I’m pretty much out of inspiration at the moment – I blame this bitterly cold weather for my current bout of brain-freeze. I’m not used to single digit temperatures – they belong in Russia, where our double digit hot temperatures currently are.
So, I popped over to Plinky for some inspiration and the thought for the day there is:
You are a fly on the wall at your own funeral. What are other people saying about you?
I am not going to write a long, drawn-out post…just short’ish thoughts – all good though because I don’t believe in speaking ill of the dead.
The Minister: She wasn’t a really big church attendee, but she came from a family whose history is firmly entrenched in this town. She will be missed by many I’m sure.
Elizabeth: You know, she was a great friend. I loved her like a sister, but that bitch never did make me that killer chocolate mousse of hers. I waited over a decade! Did any of you ever have the honour of tasting it?
I am definitely going to miss our “have more wine” and “pink elephants” conversations. She came to visit me one Sunday morning and when I opened the door at ten in the morning, I shoved a glass of Cab Sav in her hand and we eventually finished two bottles. The revelations that came out that morning were interesting to say the least.
You know how we actually became friends? I grabbed her out of a guys arms at a party and dragged her to the bathroom to help me with my bra that was undone. The look on her face was priceless.
Rachel: She was the closest thing I would ever have to a sister and I told her that. I will miss her coming over on a Saturday night to affirmative shop in my cupboard for something to wear to the dance where Mark was playing, or how she would come over just so I could apply her eye-liner. It took months, but I finally convinced her to wear red lipstick, and it took even longer before the idea finally grew on her.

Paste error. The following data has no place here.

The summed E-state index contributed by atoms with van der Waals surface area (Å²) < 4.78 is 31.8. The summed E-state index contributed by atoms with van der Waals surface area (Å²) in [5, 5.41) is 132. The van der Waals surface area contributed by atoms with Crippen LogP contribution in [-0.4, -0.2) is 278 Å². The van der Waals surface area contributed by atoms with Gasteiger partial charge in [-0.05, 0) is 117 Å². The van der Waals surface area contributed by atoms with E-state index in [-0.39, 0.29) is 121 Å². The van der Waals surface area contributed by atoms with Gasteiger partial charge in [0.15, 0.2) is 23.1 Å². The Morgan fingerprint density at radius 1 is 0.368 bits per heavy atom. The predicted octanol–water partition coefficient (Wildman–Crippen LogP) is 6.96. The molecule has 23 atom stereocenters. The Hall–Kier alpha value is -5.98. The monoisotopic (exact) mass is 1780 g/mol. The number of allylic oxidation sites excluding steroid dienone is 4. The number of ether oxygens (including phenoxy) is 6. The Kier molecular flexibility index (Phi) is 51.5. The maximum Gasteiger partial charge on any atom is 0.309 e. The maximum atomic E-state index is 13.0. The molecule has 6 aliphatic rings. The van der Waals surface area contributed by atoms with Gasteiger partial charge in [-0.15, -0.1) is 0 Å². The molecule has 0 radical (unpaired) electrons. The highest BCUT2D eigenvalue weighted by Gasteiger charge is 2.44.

I am also going to miss taking the mickey out of her about how often the guys she fancied ended up batting for the boys. Once thing she definitely didn’t have was a “gay-dar”.
I never admitted it to her while she was alive, but the night she dived into the pool and cracked her head open, amongst other things, I got a terrible fright. I thanked God often for protecting her, that she didn’t break her neck that night; that the only reminder she had of that night was that scar under her nose.
We laughed about it afterwards, but it could have been so much worse…
Cousin Lara: The things I put her through! She was like my kid sister. I have many fond memories of her.
I taught her to ride a bike. And once she’d mastered it, I told her we could go swimming at the Point and gave her a bike to ride that Alec had built up out of pieces of other bikes. The thing was buggered. There was masking tape on the handle bars instead of rubber grips, no actual pedals, just metal bars and it had no brakes. We were hurtling down the road when she yelled that she couldn’t stop and I told her to ride into the pavement, which she duly did, going arse over kettle, over a wall, landing in someone’s garden.
I will never forget the look on her face after I sent her on a blind date, or the night we nearly burnt the house down, or the night her parents and mine went away for the weekend and I lifted her on a bike to the local wholesaler where we bought two tubes of those orange “cheese curl” chips and when I mounted the pavement, the chips landed in the main drag and she literally stopped the traffic to rescue the chips. Those were good times!
Rudolph: She was one of the first friends I made when I moved here. She would often come round to my flat at night and we would sit round the kitchen table drinking rum and coke (even though I knew she hated rum) or OB’s on a cold night. She laughed ‘til she cried the night I told her about how I tried to dry my wet veldskoene in the oven. When I moved back home to the Eastern Cape, we had limited contact, but when she did manage to visit, we could easily stay up the whole night, laughing and joking. Great sense of humour she had.
I loved dancing with her – and inevitably we would always end up dancing in the kitchen. “No house is a home until the kitchen has been danced in.” was something she always used to say, and you know what, there is some truth in that philosophy of hers.
I’m not the only one who is going to miss her, my parents will too. She was like a daughter to them. I know Mom would have been over the moon if we had married, but unfortunately she wasn’t my type.
Jessie James: I know that for a long time she hoped that something would develop between us; that she was in love with me…I loved her too, but she was too good for me. I would have not been able to give her the life she deserved. She accepted it eventually, but she never stopped caring. She was special.
Obviously I don’t think these will be the only people at my funeral, but I have to get back to work before Steve walks in and sees that I’m blogging. This is a topic I will do another post on at a later stage. In the meantime, feel free to post a comment as to what you might say about me if you were at my funeral.